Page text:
Inexplicable time jumps (Python 3) [Solved]



Here is the thing : for some contest, I have a function that I need to call quite often (around 1000 times, with some variations between twice more or twice less). Since I have 100ms to answer, and this function is not the more time consuming one, obviously this function takes less than 0.1ms. And indeed that’s what most of my measurements show.
It is to note also that the time taken by this function to perform should not vary too much since it basically read and write stuff on small matrix and is not recursive.

However, sometime I have “time jumps” of more than 10ms (up to 30), without any reason. Let me show you why.

This is my function :

def my_weird_function():    
    t1 = get_time()
    # initialize some variables, basically a nanoseconds worth job
    t2 = get_time()
    tx = []

    for stufff in small_array_of_less_than_30_items:
        # read & write some values on a list smaller than 4 elements

    t3 = get_time()

    if t3-t1 >15: log(t1, t2, tx, t3)

Where get_time() gets the time in milliseconds from the start of the game loop (reach 100 and you’re timeout !).

def get_time():
    return int(round(time.time() * 1000)) - START_TIME

I only log the times when I lose more than 15ms in this function.
Since all of this should take less than a millisecond, most of the time nothing is logged, and if it were it would be something like that :

25 25 [25, 25, 25, 25, 25, 25, 25, 25, 25, 25] 25

But about one out of three game loops, without having anything to do with a special state of the game (even two exact same runs can have different behaviours), I have a log like this :

33 33 [33, 33, 33, 33, 62, 62, 62, 62, 62] 62

At first I though maybe there was some special cases in my loop that took a very long time to perform, but it is just creating a bunch (i.e. less than 5) simple objects, only assigning some short variables. Only one loop over a list of 3 elements maximum, and no more than a few dozain variables assignation.
And as I continued logging, I found this :

5 29 [29, 29, 29, 29, 29, 29, 29, 29, 29, 29, 29, 29, 29, 29, 29, 29, 29, 29] 29

Clearly, between t1 and t2, nothing could justify a 24ms gap. I previously didn’t put the actual code for lisibilty concerns, but here it is :

    t1 = get_time()
    grid_copy = []
    groups_copy = []
    grid_copy = [[Ball(0, ball.pos)) if ball != None and ball.color == 0 else None for ball in col] for col in grid]

    t2 = get_time()    

Creating two empty tables, and copying some elements of a 12*6 matrix, with the Ball constructor looking like this :

def __init__(self, color, pos, group = None):
        self.color = color
        self.pos = pos = group 

How can 24ms disappear there ? The only explanation I found is that something is quite wrong in the processor clock of the environment used by coding game, but since I’m not a Python expert, maybe it’s a language related issue known by some wise old men who dealt with it before. Maybe the way Python handles multiple calls of a same function makes it count time weirdly.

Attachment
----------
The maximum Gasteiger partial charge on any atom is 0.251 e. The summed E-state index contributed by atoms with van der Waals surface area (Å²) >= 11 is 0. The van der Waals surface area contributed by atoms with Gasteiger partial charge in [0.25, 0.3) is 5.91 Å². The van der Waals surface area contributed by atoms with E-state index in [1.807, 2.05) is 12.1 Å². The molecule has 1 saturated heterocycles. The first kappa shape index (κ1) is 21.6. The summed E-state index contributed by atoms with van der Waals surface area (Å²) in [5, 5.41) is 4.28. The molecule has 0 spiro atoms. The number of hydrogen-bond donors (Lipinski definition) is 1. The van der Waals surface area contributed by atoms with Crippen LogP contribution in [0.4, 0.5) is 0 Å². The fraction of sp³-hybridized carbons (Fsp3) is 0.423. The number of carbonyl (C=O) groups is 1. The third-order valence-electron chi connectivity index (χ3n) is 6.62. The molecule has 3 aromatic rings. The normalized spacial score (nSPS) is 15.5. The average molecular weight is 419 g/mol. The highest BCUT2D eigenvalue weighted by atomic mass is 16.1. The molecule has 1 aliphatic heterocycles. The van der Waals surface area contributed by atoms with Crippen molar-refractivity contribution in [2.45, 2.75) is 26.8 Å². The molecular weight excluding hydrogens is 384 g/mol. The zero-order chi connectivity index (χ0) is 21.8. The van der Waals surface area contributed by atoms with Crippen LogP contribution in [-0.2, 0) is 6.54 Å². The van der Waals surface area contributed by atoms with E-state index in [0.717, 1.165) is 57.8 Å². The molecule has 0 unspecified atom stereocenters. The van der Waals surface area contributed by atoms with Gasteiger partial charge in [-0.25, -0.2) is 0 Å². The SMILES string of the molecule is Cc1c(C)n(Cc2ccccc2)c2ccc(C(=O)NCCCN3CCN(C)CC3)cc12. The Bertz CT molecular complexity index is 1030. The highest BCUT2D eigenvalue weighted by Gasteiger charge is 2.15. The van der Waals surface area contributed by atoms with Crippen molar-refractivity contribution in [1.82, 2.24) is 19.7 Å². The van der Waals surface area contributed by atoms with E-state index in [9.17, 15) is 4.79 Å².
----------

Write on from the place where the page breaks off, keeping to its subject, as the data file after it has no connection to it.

But the problem is that to tell my code to stop computing simulations of the game, I need to monitor the time it takes and stop it at, let’s say, 95ms. Now with this unaccountable “time jump” of sometimes more than 25ms, I’m forced to stop my code at 70ms to avoid accidental timeouts, making me lose about 1/4th of computing time, and some valuable hours of my life trying to debug that hell of a behaviour.

So, if some wise old python master could enlighten me with their inestimable wisdom, I’d be forever in your debt.


It might very well be related to the time measurement.
Give a try to time.perf_counter(), which is better for relative time measurement (no need to know the absolute time):

time_start = time.perf_counter()
elapsed = round((time.perf_counter() - time_start) * 1000)  # in ms


Even with perf_counter(), still the same issue :s


Maybe it’s garbage collector that weighs in.

If I understand correctly, you create pretty many little objects that are no longer used after you leave your functions. Usually you don’t have to worry what happens to them, they are automatically destructed and the memory is freed. This is sweet for most purposes, but from time to time you get such unpredictable time bumps.

The bad news is that there is not much to do about it.
You can try to uglify your code by using (an array of) global variables/objects that are initialised at the beginning at the global level, not in your function. But the GC will weigh in anyway (time bumps might be just lesser). This is more or less true for any language without manual memory allocation mechanisms.


That would explain a lot, thanks !
I’ll try to make some more tests to confirm this but I think this is indeed the issue :slight_smile:


OK, so I tried to call gc.collect() at the start of my function and the problem disappeared ! While dramatically rising the mean computing time, but without these spikes, proving your point :p.
So finally I called gc.disable() at the start of my code instead, and everything is fine now (even if it gives me this weird feeling that I’m putting a pillow on its face while whispering “shhh… no tears, only dreams”).

Thank you again :slight_smile:

Case closed

closed #8